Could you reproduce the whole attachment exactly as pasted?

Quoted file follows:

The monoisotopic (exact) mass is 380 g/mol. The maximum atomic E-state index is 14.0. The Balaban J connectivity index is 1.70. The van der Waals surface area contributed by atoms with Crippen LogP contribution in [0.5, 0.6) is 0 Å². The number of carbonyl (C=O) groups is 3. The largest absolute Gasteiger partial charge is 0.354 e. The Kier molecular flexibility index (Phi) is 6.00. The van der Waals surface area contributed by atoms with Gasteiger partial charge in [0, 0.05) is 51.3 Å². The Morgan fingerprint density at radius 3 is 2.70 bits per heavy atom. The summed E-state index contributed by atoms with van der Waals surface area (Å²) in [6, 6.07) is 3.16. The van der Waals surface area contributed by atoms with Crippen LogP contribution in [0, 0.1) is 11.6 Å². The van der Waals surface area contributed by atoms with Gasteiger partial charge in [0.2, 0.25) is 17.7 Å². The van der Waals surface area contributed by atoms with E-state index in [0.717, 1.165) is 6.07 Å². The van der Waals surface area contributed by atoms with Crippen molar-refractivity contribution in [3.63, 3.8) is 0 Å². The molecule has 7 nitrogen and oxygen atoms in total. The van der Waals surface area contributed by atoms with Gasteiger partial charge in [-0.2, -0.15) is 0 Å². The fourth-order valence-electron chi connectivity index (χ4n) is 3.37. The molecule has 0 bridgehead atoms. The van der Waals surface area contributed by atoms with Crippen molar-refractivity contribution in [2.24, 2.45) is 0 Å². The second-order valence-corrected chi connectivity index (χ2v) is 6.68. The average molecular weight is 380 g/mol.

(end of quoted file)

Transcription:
The monoisotopic (exact) mass is 380 g/mol. The maximum atomic E-state index is 14.0. The Balaban J connectivity index is 1.70. The van der Waals surface area contributed by atoms with Crippen LogP contribution in [0.5, 0.6) is 0 Å². The number of carbonyl (C=O) groups is 3. The largest absolute Gasteiger partial charge is 0.354 e. The Kier molecular flexibility index (Phi) is 6.00. The van der Waals surface area contributed by atoms with Gasteiger partial charge in [0, 0.05) is 51.3 Å². The Morgan fingerprint density at radius 3 is 2.70 bits per heavy atom. The summed E-state index contributed by atoms with van der Waals surface area (Å²) in [6, 6.07) is 3.16. The van der Waals surface area contributed by atoms with Crippen LogP contribution in [0, 0.1) is 11.6 Å². The van der Waals surface area contributed by atoms with Gasteiger partial charge in [0.2, 0.25) is 17.7 Å². The van der Waals surface area contributed by atoms with E-state index in [0.717, 1.165) is 6.07 Å². The van der Waals surface area contributed by atoms with Crippen molar-refractivity contribution in [3.63, 3.8) is 0 Å². The molecule has 7 nitrogen and oxygen atoms in total. The van der Waals surface area contributed by atoms with Gasteiger partial charge in [-0.2, -0.15) is 0 Å². The fourth-order valence-electron chi connectivity index (χ4n) is 3.37. The molecule has 0 bridgehead atoms. The van der Waals surface area contributed by atoms with Crippen molar-refractivity contribution in [2.24, 2.45) is 0 Å². The second-order valence-corrected chi connectivity index (χ2v) is 6.68. The average molecular weight is 380 g/mol.